Your traitorous head be sever'd from your bodyWithout the sacred orders of the king

Your body quarter'd, and expos'd upon
And the nobility?

The city gates—a terrible example,

And the Lord God have mercy on your soul!
Tell me, Sir Judge,

What does the government avail the peasant? Why, be it so. I can smile at your vengeance,
Would not he plough his field, and sow the corn, For I am arm'd with rectitude of soul.
Aye, and in peace enjoy the harvest too:

The truth, which all my life I have divulg'd,
Would not the sunshine and the dews descend, And am now doom'd in torment to expire for,
Though neither King nor Parliament existed ?

Shall still survive-the destin'd hour must come, Do your court politics aught matter him?

When it shall blaze with sun-surpassing splendour, Would he be warring even unto the death

And the dark mists of prejudice and falsehood With his French neighbours?—Charles and Richard Fade in its strong effulgence. Flattery's incense contend;

No more shall shadow round the gore-dyed throne ; The people fight and suffer :— think ye, Sirs,

That altar of oppression, fed with rites
If neither country had been cursed with a chief, More savage than the Priests of Moloch taught,
The peasants would have quarrell'd?

Shall be consum'd amid the fire of Justice;

The ray of truth shall emanate around,

This is treason! And the whole world be lighted! The patience of the court has been insulted

KING. Condemn the foul-mouth'd, contumacious rebel.

Drag him hence

Away with him to death! order the troops John Ball, whereas you are accused before us

Now to give quarter, and make prisonersOf stirring up the people to rebellion,

Let the blood-reeking sword of war be sheath'd, And preaching to them strange and dangerous doctrines; That the law may take vengeance on the rebels.



Carmen Triumphale,


Illi justitiam confirmavere triumphi,
Præsentes docuere Doos.


In happy hour doth he receive
The Laurel, meed of famous Bards of yore,
Which Dryden and divioer Spenser wore, -
In happy hour, and well may he rejoice,

Whose earliest task must be
To raise the exultant hymn for victory,
And join a nation's joy with harp and voice,

Pouring the strain of triumph on the wind,
Glory to God, his song, Deliverance for Mankind!

Thy hope in Heaven and in thine own right hand.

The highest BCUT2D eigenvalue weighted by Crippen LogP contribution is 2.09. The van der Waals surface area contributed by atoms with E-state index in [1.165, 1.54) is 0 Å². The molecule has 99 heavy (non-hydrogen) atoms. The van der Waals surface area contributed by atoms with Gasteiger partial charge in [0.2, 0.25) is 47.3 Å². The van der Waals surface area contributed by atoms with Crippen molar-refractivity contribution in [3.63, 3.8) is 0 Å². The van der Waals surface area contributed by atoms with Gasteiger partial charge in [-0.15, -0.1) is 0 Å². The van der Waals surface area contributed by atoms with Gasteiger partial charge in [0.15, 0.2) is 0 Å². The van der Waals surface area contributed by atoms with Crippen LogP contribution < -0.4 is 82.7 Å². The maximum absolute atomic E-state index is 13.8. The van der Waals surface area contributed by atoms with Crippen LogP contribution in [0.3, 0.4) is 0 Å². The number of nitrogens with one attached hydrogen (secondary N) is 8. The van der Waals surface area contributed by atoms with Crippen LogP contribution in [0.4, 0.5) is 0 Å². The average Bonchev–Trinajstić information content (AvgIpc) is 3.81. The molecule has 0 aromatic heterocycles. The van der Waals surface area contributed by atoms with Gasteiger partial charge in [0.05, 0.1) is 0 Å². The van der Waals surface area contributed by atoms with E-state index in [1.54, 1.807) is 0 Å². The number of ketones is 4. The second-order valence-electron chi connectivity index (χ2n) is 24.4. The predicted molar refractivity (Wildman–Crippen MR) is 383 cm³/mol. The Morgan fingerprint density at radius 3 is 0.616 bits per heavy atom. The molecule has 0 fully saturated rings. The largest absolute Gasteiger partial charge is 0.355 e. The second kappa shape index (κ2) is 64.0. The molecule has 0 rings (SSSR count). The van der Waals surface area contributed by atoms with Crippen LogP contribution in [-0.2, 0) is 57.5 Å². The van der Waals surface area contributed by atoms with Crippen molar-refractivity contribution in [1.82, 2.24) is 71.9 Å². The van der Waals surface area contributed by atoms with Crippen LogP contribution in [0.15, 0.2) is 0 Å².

Now are thy virtuous efforts overpaid,
Thy generous counsels now their guerdon find,-
Glory to God! Deliverance for Mankind!

Dread was the strife, for mighty was the foe
Who sought with his whole strength thy overthrow.
The Natiops bow'd before him; some in war

Subdued, some yielding to superior art;

Submiss, they follow'd his victorious car.
Their Kings, like Satraps, waited round his throne ;

For Britain's ruin and their own,
By force or fraud in monstrous league combined.

Alone in that disastrous hour
Britain stood firm and braved his power!
Alone she fought the battles of mankind.

O virtue which above all former fame,
Exalts her venerable name!

Wake, lute and barp! My Soul take up

the strain !
Glory to God! Deliverance for Mankind!
Joy,--for all Nations joy! but most for thee
Who hast so nobly fill'd thy part assigo'd,
O England ! O my glorious native land!

For thou in evil days didst stand
Against leagued Europe all in arms array'd,

Single and undismay'd,

O joy of joys for every British breast! That with that mighty peril full in view,

The Queen of Ocean to lierself was true! That no weak heart, no abject mind possess'd

Her counsels,' to abase her lofty crest,(Then had she sunk in everlasting shame,)

But ready still to succour the oppressid, Her Red-Cross floated on the waves unfurlu, Offeriny Redemption to the groaning world.

Pelayo and the Campeador, 8
With all who, once in battle strong,

Lived still in story and in song.

Against the Moor, age after age, Their stubborn warfare did they wage; Ave after age,

from sire to son, The hallowed sword was handed down;

Nor did they from that warfare cease, And sheathe that hallowed sword in peace,

Until the work was done.

V. First from his trance the heroic Spaniard woke;

His chajns he broke, And casting off his neck the treacherous yoke, He call'd on England, on his generous foe:

For weli he knew that wheresoc'er
Wise policy prevailed, or brave despair,
Thither would Britain's liberal succours tlow,